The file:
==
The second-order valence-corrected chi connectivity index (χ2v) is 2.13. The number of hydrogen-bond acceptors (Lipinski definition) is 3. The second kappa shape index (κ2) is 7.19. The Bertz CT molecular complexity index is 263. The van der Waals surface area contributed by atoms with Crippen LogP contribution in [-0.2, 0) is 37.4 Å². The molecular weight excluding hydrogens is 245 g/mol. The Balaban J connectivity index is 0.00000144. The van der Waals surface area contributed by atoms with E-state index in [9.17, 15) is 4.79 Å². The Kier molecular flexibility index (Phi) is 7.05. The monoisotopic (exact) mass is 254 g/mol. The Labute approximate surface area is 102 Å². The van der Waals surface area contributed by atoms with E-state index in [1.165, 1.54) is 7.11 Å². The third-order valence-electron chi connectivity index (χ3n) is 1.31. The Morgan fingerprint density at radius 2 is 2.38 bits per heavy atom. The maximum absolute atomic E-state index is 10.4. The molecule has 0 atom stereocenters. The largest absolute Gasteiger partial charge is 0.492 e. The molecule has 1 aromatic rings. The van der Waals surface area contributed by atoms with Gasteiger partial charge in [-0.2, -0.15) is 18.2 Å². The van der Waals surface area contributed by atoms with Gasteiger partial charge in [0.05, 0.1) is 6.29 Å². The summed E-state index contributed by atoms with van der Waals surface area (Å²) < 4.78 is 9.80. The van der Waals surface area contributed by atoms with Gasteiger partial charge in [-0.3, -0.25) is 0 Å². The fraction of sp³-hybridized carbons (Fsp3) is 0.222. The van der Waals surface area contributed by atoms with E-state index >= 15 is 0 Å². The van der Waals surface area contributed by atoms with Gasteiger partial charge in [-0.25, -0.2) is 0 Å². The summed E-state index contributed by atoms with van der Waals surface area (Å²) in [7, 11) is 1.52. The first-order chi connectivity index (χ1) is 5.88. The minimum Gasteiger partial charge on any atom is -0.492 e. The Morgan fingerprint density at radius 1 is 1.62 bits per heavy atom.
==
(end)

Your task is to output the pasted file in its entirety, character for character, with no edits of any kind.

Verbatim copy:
The second-order valence-corrected chi connectivity index (χ2v) is 2.13. The number of hydrogen-bond acceptors (Lipinski definition) is 3. The second kappa shape index (κ2) is 7.19. The Bertz CT molecular complexity index is 263. The van der Waals surface area contributed by atoms with Crippen LogP contribution in [-0.2, 0) is 37.4 Å². The molecular weight excluding hydrogens is 245 g/mol. The Balaban J connectivity index is 0.00000144. The van der Waals surface area contributed by atoms with E-state index in [9.17, 15) is 4.79 Å². The Kier molecular flexibility index (Phi) is 7.05. The monoisotopic (exact) mass is 254 g/mol. The Labute approximate surface area is 102 Å². The van der Waals surface area contributed by atoms with E-state index in [1.165, 1.54) is 7.11 Å². The third-order valence-electron chi connectivity index (χ3n) is 1.31. The Morgan fingerprint density at radius 2 is 2.38 bits per heavy atom. The maximum absolute atomic E-state index is 10.4. The molecule has 0 atom stereocenters. The largest absolute Gasteiger partial charge is 0.492 e. The molecule has 1 aromatic rings. The van der Waals surface area contributed by atoms with Gasteiger partial charge in [-0.2, -0.15) is 18.2 Å². The van der Waals surface area contributed by atoms with Gasteiger partial charge in [0.05, 0.1) is 6.29 Å². The summed E-state index contributed by atoms with van der Waals surface area (Å²) < 4.78 is 9.80. The van der Waals surface area contributed by atoms with Gasteiger partial charge in [-0.3, -0.25) is 0 Å². The fraction of sp³-hybridized carbons (Fsp3) is 0.222. The van der Waals surface area contributed by atoms with E-state index >= 15 is 0 Å². The van der Waals surface area contributed by atoms with Gasteiger partial charge in [-0.25, -0.2) is 0 Å². The summed E-state index contributed by atoms with van der Waals surface area (Å²) in [7, 11) is 1.52. The first-order chi connectivity index (χ1) is 5.88. The minimum Gasteiger partial charge on any atom is -0.492 e. The Morgan fingerprint density at radius 1 is 1.62 bits per heavy atom.